Be sure to talk to your planner or coordinator about what happens to everything when the party is over.  You can save yourself some headaches, bring joy to friends and strangers, and keep things out of the landfill with just a little extra effort.

Wedding Favors

April 13th, 2015
A pair of dice in a net bag was the perfect favor for a board game-themed wedding.  Photo by Johnny Knight.

A pair of dice in a net bag was the perfect favor for a board game-themed wedding. Photo by Johnny Knight.

I had an interesting experience lately with a client who was from South America.  He was not familiar with what we mean by a wedding favor, and that got me wondering:  What, exactly, is a wedding favor?  How is it defined?

A wedding favor is a small gift given by the couple to their guests as a token of their appreciation for being there.

What types of things are typically given as favors?  Sugared (or Jordan) almonds are one well-known type of favor.  A small handful of almonds (sometimes five) are tied in a net or lace bag.  I’ve also seen a pair of chocolate candies in a presentation box as favors.  These are probably the more traditional types of favors.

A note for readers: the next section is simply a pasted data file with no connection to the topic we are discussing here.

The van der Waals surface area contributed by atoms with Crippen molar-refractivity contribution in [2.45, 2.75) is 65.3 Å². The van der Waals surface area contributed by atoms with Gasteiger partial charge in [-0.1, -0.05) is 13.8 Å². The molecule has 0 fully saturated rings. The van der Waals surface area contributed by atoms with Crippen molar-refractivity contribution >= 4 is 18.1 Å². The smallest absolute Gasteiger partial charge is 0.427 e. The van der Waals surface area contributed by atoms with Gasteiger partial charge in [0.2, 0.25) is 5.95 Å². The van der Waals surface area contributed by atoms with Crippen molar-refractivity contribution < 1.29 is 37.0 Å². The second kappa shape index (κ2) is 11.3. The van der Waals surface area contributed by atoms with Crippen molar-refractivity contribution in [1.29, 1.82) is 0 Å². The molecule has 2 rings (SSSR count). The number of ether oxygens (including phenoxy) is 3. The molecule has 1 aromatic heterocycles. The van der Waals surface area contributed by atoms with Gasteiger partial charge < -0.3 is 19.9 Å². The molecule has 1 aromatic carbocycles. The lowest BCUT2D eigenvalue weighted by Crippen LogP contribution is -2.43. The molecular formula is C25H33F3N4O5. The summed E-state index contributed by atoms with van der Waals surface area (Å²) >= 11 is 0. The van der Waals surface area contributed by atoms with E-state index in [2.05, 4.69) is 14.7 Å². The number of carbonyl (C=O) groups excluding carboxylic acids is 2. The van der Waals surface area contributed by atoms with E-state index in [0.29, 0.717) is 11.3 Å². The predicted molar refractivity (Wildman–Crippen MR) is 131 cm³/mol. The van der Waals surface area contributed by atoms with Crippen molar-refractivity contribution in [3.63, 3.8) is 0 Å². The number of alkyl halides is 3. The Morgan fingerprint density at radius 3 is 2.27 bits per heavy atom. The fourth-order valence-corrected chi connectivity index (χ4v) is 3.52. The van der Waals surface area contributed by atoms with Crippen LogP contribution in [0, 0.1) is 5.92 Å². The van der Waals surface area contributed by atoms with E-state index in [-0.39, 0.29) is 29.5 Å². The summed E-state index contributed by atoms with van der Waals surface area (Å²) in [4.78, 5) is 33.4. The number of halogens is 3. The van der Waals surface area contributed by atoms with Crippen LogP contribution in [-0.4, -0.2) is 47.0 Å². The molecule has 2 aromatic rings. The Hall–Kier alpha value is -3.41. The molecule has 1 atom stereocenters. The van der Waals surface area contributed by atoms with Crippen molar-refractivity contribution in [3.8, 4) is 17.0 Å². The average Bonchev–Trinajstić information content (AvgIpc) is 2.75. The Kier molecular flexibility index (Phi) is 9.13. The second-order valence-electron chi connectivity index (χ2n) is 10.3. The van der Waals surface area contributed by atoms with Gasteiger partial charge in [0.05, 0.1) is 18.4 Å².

Other things I’ve seen as favors have a very diverse range: a flowerpot with seed paper with the couple’s names and wedding date; handmade soaps; a pair of dice; cat-shaped cookies; beeswax candles; trivia books; and trilobite-shaped chocolates.

The trend I’ve seen is to have the favor reflect the couple’s interests or tastes, or to coincide with the wedding’s theme, if it has one.  It’s a nice touch if the favor has a personal meaning that is communicated to the guests.

It’s possible to go overboard with favors.  Think small and personal, rather than large or outrageous.  With care and good taste, almost anything can be a favor.  And if you’re in doubt, be sure to ask your wedding planner.

The Great Wedding Recyclery Returns!

April 6th, 2015
The Great Wedding Recyclery.

The Great Wedding Recyclery.

For the third year in a row, the Green Wedding Alliance brings you The Great Wedding Recyclery, on Sunday, April , 11:00 a.m.-2:00 p.m. at Loft on Lake, 1366 W. Lake St., Chicago.  A $5 donation benefits the Green Wedding Alliance.

The Recyclery is the only place in Chicago where once-used wedding decor and clothing are sold so they can be used another time.  It’s like a huge garage sale for wedding items.

The last two years, this event was a huge success, with a line around the block of people waiting to get in.  Many of those waiting found some amazing bargains.  Everything that was bought and sold was one more thing that never went to a landfill and didn’t require manufacturing and transport from a distant location.  Everyone wins!

Be sure to keep your Sunday afternoon clear so you can check out the Recyclery.  And plan to get there early.